Are The Emerging BRICS Countries Ready To Break The Old Order? Don’t Count On It

Editorial: Brazil, China and the other so-called BRICS countries are demanding a political role proportional to their economic importance. Is a global power shift forthcoming? Not necessarily says Le Monde’s Alain Frachon, who says the BRICS bloc is still

Alain Frachon

Last month they banged their fists on the table and shouted "No!" The International Monetary Fund (IMF) is not the exclusive domain of the old powers of the North, of Europe, they said, demanding that control of the recently beheaded international organization go instead to one of the emerging new powers, the so-called BRICS countries.

The press release was released in Washington, the seat of the IMF, and has five signatures, those of the BRICS member states: Brazil, Russia, India, China, and South Africa. The day after former IMF head Dominique Strauss-Kahn's resignation, the five-member club joined together to rebel and claim their due.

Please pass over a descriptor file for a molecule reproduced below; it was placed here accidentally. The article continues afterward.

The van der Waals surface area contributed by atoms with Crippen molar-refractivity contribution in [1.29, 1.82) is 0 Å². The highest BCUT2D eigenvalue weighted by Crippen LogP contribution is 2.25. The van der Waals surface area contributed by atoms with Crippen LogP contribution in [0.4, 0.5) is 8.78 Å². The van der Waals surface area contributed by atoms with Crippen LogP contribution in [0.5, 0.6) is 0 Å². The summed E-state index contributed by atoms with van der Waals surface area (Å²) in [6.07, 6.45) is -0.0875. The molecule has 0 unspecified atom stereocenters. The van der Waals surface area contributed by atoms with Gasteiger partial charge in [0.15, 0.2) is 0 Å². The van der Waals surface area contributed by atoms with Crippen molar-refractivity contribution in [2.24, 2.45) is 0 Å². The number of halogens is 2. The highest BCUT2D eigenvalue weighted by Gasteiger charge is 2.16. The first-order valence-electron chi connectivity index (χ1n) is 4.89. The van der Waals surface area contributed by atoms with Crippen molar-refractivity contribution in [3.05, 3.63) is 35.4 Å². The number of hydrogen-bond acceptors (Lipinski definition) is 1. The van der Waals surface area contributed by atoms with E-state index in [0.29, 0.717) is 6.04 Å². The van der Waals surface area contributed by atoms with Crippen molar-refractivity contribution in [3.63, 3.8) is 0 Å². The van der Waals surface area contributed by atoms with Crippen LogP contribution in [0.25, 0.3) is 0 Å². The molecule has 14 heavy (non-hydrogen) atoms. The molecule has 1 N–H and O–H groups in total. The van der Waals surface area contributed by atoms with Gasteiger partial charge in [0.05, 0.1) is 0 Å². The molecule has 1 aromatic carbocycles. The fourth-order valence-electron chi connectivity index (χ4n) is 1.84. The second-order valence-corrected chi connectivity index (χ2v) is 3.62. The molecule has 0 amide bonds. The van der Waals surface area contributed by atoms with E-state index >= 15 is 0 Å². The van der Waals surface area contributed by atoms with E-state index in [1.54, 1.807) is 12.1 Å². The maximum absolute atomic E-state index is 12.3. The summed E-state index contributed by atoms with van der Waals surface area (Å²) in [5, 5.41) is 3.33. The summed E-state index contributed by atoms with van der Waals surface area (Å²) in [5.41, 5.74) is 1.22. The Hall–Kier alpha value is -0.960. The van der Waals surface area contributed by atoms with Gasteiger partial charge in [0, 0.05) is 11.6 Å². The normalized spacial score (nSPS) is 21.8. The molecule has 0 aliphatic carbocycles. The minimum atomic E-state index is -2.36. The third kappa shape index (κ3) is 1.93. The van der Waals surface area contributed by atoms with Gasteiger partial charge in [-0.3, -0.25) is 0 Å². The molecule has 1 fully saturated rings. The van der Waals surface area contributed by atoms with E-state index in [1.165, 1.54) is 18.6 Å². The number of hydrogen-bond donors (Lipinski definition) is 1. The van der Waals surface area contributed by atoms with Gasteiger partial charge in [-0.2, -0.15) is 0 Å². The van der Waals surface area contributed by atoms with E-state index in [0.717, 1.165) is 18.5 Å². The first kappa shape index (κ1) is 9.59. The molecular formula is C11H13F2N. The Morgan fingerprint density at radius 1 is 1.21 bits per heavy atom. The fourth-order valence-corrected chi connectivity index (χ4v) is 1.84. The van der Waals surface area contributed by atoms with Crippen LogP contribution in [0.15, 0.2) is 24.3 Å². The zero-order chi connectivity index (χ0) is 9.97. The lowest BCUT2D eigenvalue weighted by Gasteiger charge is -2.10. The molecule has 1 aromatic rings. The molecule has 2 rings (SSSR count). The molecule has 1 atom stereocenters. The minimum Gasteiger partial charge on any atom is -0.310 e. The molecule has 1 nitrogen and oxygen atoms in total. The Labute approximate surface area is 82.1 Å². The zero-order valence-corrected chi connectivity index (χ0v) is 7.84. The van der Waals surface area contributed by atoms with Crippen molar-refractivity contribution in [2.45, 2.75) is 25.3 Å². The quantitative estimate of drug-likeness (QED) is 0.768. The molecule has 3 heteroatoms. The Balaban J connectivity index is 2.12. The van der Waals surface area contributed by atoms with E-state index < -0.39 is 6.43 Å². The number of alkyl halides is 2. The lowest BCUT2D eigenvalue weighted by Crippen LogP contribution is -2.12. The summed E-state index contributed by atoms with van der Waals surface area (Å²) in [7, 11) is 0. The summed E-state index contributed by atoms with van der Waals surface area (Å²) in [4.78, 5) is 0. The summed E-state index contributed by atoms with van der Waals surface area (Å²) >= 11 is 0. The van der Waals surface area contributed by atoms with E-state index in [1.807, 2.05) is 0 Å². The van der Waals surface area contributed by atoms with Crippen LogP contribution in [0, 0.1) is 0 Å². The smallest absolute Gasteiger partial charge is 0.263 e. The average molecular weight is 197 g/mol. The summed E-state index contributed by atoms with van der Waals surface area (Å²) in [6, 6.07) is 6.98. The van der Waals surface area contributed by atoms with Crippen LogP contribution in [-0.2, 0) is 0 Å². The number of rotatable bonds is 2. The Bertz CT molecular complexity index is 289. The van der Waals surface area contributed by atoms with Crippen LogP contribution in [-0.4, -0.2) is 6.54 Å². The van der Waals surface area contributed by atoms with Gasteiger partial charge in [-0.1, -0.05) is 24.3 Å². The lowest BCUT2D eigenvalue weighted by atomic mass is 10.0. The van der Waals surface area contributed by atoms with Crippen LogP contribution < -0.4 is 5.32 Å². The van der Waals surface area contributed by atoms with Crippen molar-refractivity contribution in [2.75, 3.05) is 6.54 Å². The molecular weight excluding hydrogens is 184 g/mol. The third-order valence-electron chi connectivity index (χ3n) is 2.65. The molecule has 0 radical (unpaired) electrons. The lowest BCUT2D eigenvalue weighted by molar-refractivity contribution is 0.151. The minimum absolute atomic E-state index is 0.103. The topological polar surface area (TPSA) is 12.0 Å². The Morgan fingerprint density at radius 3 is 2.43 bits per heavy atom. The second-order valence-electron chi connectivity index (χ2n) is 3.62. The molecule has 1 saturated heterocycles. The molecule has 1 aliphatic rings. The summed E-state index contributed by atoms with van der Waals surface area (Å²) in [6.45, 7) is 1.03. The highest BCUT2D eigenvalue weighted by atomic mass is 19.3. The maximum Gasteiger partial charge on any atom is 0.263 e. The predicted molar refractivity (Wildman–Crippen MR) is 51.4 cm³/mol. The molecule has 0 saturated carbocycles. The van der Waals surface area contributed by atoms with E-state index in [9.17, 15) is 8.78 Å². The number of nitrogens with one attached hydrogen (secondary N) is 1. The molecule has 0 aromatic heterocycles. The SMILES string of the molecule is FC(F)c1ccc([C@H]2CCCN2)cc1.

Two weeks earlier, while gathered together in Sanya, China, in the province of Hainan, BRICS leaders formally adopted an official statement, a sort of charter of their demands. South Africa's Jacob Zuma, Brazilian President Dilma Rousseff, Hu Jintao of China, India's Manmohan Singh, and Russian President Dmitri Medvedev demonstrated their will to carry more weight in all of the international organizations.

Together they are demanding a political role proportional to their economic importance. They want to be the spokespersons of an emerging group that is challenging the old order, the remnants of a time when the world was still dominated by the United States and Europe. They denounce the tradition adopted at the time the IMF and World Bank were created, in 1945, that dictates European leadership of the first and American control of the second.

And yet several weeks later, the name being aired as Strauss-Kahn's most likely successor doesn't hail from India, Brazil or anywhere else in the developing world, but instead from France: Christine Lagarde. Why? Because the emerging nations, while agreeing on the one hand to challenge the old world order, haven't actually been able to agree on how they might go about it. A clear example is their failure to reach consensus on a single candidate for the IMF post.